The leap in home run power Verdugo showed at Double-A in 2016 with a career-high 13 longballs didn’t carry over to this season, but he continued to hit for average by spraying the ball around and driving the gaps with 27 doubles and four triples. His swing doesn’t feature much loft, so remaining sharp in center field will be imperative. Verdugo has speed despite his muscle-bound frame and a strong throwing arm, which allows him to profile in center in the majors.
5. Paul DeJong, SS, Memphis (Cardinals)
Age: 24 B-T: R-R Ht.: 6-1 Wt.: 195 Drafted: Illinois State, 2015 (4)
DeJong hit 13 home runs in 48 games in Memphis before the Cardinals called him up, and he quickly morphed into one of big club’s most potent offensive players with plus power while starting games at shortstop and second base.
DeJong worked extensively with Memphis manager Stubby Clapp on his form at shortstop early this season. “His aptitude is outstanding,” Clapp said. “He just needed to learn how to use his feet to get his momentum through the ball, to help his arm get it across the infield. He’s average in terms of range, but if he gets to the ball, he’s going to catch it.”
Because DeJong doesn’t command the strike zone—he had six times as many strikeouts as walks this season—he probably won’t hit for a high average. “He’s able to hit off the fastball and make adjustments,” Clapp said. “He makes hitting as basic and easy as you can.”
A career .302 hitter in the minors, Smith stepped up his power production at Las Vegas by smashing a career-high 16 home runs and 34 doubles. The Mets called him up on Aug. 11.
While his power numbers have increased the past two seasons, Smith hasn’t changed his approach much. He projects for solid-average power, while hitting the ball to the off field enough to hit for a plus average. Thickly built but more athletic than he appears, Smith has plus hands and footwork at first base.
“His plate discipline is what stands out,” Las Vegas manager Pedro Lopez said. “He’s not going out there just to hit home runs. He has power, but he stays within himself. He stays up the middle with his approach, and most of his home runs come by hitting the ball the opposite way.”
Drafted as a third baseman out of high school, Kelly learned to play catcher after turning pro. He broke out offensively at Double-A in 2016 and continued to develop this season in the PCL with enhanced selectivity and a career-high 10 homer runs.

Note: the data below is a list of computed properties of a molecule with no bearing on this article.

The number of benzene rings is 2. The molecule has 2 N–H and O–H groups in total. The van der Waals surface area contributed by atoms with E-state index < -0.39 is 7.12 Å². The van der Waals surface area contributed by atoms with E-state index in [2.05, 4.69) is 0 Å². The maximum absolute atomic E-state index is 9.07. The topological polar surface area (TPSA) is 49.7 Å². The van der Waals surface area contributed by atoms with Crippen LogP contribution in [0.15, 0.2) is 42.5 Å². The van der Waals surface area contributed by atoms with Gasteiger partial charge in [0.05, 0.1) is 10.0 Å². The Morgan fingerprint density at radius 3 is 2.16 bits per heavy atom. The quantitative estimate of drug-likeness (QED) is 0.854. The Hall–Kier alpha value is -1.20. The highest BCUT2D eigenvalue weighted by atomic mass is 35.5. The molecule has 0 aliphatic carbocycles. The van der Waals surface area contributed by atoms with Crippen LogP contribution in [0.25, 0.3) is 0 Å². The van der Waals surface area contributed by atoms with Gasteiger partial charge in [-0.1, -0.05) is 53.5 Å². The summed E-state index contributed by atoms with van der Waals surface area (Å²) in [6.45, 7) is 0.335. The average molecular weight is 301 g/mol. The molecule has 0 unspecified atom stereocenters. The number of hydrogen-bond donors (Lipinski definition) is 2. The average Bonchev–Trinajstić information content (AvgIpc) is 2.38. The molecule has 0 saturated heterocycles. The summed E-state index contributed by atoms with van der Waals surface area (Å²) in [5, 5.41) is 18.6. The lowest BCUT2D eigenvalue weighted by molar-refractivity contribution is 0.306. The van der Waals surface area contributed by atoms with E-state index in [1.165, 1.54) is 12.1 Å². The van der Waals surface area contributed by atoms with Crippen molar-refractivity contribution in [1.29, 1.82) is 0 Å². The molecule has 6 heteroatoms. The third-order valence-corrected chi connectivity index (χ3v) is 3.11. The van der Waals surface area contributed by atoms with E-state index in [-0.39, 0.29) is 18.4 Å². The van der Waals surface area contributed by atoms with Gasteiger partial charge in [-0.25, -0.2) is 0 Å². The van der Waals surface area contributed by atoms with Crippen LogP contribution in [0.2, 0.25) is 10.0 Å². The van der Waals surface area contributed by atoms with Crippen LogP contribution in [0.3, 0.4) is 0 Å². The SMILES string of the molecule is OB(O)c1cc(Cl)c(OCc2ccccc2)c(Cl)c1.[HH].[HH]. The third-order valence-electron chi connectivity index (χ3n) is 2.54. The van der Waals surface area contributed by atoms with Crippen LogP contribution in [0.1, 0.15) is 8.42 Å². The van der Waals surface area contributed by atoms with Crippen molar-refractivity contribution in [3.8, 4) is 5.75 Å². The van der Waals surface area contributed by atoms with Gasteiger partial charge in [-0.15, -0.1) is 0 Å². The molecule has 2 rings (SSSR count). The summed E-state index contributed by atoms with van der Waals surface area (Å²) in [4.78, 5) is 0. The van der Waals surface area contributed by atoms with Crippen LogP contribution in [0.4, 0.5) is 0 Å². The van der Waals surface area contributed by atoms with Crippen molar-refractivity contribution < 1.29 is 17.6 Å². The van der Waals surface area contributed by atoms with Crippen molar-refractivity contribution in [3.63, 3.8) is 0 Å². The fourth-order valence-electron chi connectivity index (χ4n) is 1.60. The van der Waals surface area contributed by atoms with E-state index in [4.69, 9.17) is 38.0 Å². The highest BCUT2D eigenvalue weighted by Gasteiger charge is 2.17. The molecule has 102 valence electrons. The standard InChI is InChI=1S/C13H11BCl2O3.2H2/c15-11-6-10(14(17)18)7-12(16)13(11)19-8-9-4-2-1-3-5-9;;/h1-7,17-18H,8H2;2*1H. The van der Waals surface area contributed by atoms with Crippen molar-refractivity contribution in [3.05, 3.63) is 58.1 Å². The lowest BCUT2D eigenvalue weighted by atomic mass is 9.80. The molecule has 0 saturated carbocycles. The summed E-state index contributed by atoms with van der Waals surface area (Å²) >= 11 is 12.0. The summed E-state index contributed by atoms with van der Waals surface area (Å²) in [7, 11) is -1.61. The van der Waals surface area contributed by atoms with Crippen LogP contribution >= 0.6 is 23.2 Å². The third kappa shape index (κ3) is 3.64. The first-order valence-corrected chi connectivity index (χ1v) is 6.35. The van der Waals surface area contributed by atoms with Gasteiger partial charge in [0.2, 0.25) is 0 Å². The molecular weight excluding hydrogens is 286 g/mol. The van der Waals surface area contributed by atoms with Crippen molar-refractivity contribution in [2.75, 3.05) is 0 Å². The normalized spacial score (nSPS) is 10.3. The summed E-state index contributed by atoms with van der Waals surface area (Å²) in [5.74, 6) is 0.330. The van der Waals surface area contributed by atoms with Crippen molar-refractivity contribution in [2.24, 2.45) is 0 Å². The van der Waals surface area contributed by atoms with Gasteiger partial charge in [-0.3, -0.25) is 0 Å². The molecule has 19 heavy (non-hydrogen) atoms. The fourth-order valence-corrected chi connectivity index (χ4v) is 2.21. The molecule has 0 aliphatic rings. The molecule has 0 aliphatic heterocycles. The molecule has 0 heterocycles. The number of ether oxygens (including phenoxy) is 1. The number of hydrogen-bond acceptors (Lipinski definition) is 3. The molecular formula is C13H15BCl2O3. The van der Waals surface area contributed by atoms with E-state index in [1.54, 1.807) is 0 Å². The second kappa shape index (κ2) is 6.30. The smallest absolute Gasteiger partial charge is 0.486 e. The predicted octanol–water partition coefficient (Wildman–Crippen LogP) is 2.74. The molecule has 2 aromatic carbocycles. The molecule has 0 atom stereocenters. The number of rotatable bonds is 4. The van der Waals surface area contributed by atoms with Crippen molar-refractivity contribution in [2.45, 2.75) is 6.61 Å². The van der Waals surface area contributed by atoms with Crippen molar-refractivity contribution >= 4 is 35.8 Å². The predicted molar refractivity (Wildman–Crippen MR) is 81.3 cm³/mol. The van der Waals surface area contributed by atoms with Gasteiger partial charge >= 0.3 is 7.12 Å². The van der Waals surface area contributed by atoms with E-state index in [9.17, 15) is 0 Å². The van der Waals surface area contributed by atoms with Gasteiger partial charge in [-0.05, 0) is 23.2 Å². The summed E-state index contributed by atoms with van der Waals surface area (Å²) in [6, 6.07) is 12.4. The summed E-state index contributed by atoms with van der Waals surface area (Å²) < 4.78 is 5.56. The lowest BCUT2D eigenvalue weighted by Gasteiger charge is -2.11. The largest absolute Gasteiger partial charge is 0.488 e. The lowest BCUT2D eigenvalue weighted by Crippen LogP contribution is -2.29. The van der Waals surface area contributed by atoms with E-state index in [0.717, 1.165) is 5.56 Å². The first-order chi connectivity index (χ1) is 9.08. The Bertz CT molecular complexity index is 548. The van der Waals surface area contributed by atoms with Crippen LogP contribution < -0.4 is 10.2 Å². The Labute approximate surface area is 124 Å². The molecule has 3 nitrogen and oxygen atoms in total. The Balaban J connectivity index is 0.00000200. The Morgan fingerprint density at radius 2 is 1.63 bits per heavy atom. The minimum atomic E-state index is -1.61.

“When he’s on time, he’s dangerous,” Memphis manager Stubby Clapp said. “It’s just being consistent with his load phase and squaring up the ball.”
A big reason why the Cardinals in late July called up Kelly, who is lauded for his ability to work with a pitching staff, is because he’s the heir apparent to Yadier Molina. He has a good arm and good footwork with a durable body, but his ability to call a game could separate him from other young catchers.
8. Jack Flaherty, RHP, Memphis (Cardinals)
Age: 21 B-T: R-R Ht.: 6-4 Wt.: 205 Drafted: HS—Los Angeles, 2014 (1)
Flaherty blitzed through Double-A this year, allowing just 10 runs and just 11 walks in 10 starts with Springfield. He pitched effectively at Memphis, recording a 2.18 ERA between the two stops, before the Cardinals called him up on Sept. 1.
Flaherty still gets most of his work done with his fastball. He can hit 96 mph, but more importantly, he can locate the pitch and keep it down. “He’s just aggressive,” Memphis manager Stubby Clapp said. “He’s got a heavy fastball, and he’s aggressive with it. There’s no fear on the mound.”
Flaherty could still use a deeper repertoire, however. He used a changeup in high school but has relied more on a slider and a curveball as a pro. None is a plus pitch at this point, hence his reliance on the fastball.
McMahon reduced his strikeout rate markedly this season to about 18 percent, all while maintaining power and connecting for a career-high 20 home runs. He has a long, lean frame and large strike zone, but he improved his plate coverage this season by leveling his swing. He lost loft in his swing in the process, but enhanced selectivity helped his power play.